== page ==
Know what is an ETF, its full form and meaning. Learn about the different types of exchange traded funds and their benefits to investors.
When broken down to the atoms, all investment strategies are based on reducing risk. Pooling of funds is no different, which attempts to reduce both systematic and residual risk. One such pool of funds is ETF that we will be discussing here.
The full form of ETF is Exchange Traded Fund. Normally referred as acronym \ETF\, these are Exchange-traded funds that can traded on a stock exchange like stocks. They simply offer you the best attributes of both stocks and benefits of mutual funds too.
An Exchange Traded Fund is similar to both derivatives and mutual funds, in a lot of ways. The first aspect being that an ETF derives its value from a basket of underlying securities, often tracking an underlying index. Also, an ETF is often listed on exchanges, and can be traded throughout the day, unlike its counterpart Mutual Fund which is often traded only once after the markets close.
The idea of an ETF is basically to diversify risk, which is often the only method to reduce risk. The way an ETF does that is by basically spreading the risk across a variety of assets spanning across different companies and industries.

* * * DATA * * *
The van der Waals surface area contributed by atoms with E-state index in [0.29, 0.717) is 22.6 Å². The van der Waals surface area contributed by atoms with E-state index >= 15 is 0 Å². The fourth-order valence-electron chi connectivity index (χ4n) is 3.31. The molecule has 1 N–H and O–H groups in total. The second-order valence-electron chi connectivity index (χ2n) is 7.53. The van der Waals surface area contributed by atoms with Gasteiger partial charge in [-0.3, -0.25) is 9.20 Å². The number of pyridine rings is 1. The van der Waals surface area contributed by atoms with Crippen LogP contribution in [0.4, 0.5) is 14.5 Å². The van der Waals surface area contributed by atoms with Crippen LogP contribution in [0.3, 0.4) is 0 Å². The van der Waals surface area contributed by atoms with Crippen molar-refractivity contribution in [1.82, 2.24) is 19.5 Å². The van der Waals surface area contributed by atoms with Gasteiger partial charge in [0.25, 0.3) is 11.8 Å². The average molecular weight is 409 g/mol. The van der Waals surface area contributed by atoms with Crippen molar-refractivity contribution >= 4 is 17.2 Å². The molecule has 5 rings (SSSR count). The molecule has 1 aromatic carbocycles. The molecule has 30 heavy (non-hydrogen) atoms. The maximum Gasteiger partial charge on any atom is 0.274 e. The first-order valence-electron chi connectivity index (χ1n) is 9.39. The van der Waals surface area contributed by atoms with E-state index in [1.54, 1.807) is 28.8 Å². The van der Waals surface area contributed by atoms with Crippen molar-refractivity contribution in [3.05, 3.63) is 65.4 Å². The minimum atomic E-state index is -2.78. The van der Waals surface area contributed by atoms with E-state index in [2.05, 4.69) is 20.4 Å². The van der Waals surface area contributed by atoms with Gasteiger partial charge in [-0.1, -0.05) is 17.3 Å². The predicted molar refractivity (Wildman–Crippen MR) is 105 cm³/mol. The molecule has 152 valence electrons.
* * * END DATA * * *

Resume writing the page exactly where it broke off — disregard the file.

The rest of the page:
Effectively, this means that when you buy an ETF, every rupee is spread across the underlying index, and it is that index’s value that determines the value and growth of your investment in the ETF. Needless to say that the demand/supply effect on the security’s price is still present, but ultimately, that also depends on the aforementioned aspect.
For example, when you buy into a NIFTY ETF, every rupee spent is basically divided among the assets proportionately. In this instance, suppose you spend Rs 100. Those 100 rupees is spread across all the 50 companies in the index, Rs 10 in one company, Rs 15 in another, etc making 50 parts of that Rs 100. But there is no need for actually buying all these securities, the fund buys these and the said Rs 100 is invested in the fund, so sort of an indirect investment.
There are two types of such exchange traded funds:
One type of ETF fund is passively managed, which means the fund just buys all the securities in the index dividing the money in a particular ratio.
The other type being actively managed, where the manager and employees are actively buying and selling securities to change the ratio of assets held, but the underlying idea remains the same.
Some of the advantages of ETFs are as follows:
The first benefit is obviously diversification of risk, because if suppose one industry under performs, only that proportion of the investment sustains losses and the rest can still carry those losses and still earn a decent amount, effectively managing risk.
The second is lower costs, especially over other such pooling of funds. For example, mutual funds and hedge funds charge a high management fee for such services, of course their job entails more research because the actions are specific. Note that while actively managed ETFs have a little higher cost than passively managed ones, over a period of time, Warren Buffet points out, low cost ETFs always beat such funds’ return.